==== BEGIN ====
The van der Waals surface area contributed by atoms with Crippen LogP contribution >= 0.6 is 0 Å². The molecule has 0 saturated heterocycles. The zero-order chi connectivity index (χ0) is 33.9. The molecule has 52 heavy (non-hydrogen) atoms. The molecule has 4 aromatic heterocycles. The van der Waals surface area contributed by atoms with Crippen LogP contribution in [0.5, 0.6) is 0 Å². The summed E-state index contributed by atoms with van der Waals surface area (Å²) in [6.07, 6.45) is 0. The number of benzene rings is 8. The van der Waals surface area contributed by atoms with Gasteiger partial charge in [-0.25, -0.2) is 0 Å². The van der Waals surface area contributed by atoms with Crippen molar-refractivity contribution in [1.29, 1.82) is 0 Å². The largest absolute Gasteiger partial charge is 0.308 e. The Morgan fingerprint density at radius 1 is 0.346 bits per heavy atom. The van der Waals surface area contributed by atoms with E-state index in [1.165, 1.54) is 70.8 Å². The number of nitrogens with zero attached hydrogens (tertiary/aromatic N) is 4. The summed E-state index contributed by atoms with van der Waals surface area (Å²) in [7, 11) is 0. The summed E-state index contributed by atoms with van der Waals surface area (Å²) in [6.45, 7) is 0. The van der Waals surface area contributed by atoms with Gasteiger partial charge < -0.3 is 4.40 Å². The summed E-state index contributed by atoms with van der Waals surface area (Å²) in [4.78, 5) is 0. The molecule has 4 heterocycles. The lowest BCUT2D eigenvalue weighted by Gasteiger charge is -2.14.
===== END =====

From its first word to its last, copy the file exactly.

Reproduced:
The van der Waals surface area contributed by atoms with Crippen LogP contribution >= 0.6 is 0 Å². The molecule has 0 saturated heterocycles. The zero-order chi connectivity index (χ0) is 33.9. The molecule has 52 heavy (non-hydrogen) atoms. The molecule has 4 aromatic heterocycles. The van der Waals surface area contributed by atoms with Crippen LogP contribution in [0.5, 0.6) is 0 Å². The summed E-state index contributed by atoms with van der Waals surface area (Å²) in [6.07, 6.45) is 0. The number of benzene rings is 8. The van der Waals surface area contributed by atoms with Gasteiger partial charge in [-0.25, -0.2) is 0 Å². The van der Waals surface area contributed by atoms with Crippen molar-refractivity contribution in [1.29, 1.82) is 0 Å². The largest absolute Gasteiger partial charge is 0.308 e. The Morgan fingerprint density at radius 1 is 0.346 bits per heavy atom. The van der Waals surface area contributed by atoms with E-state index in [1.165, 1.54) is 70.8 Å². The number of nitrogens with zero attached hydrogens (tertiary/aromatic N) is 4. The summed E-state index contributed by atoms with van der Waals surface area (Å²) in [7, 11) is 0. The summed E-state index contributed by atoms with van der Waals surface area (Å²) in [6.45, 7) is 0. The van der Waals surface area contributed by atoms with Gasteiger partial charge < -0.3 is 4.40 Å². The summed E-state index contributed by atoms with van der Waals surface area (Å²) in [4.78, 5) is 0. The molecule has 4 heterocycles. The lowest BCUT2D eigenvalue weighted by Gasteiger charge is -2.14.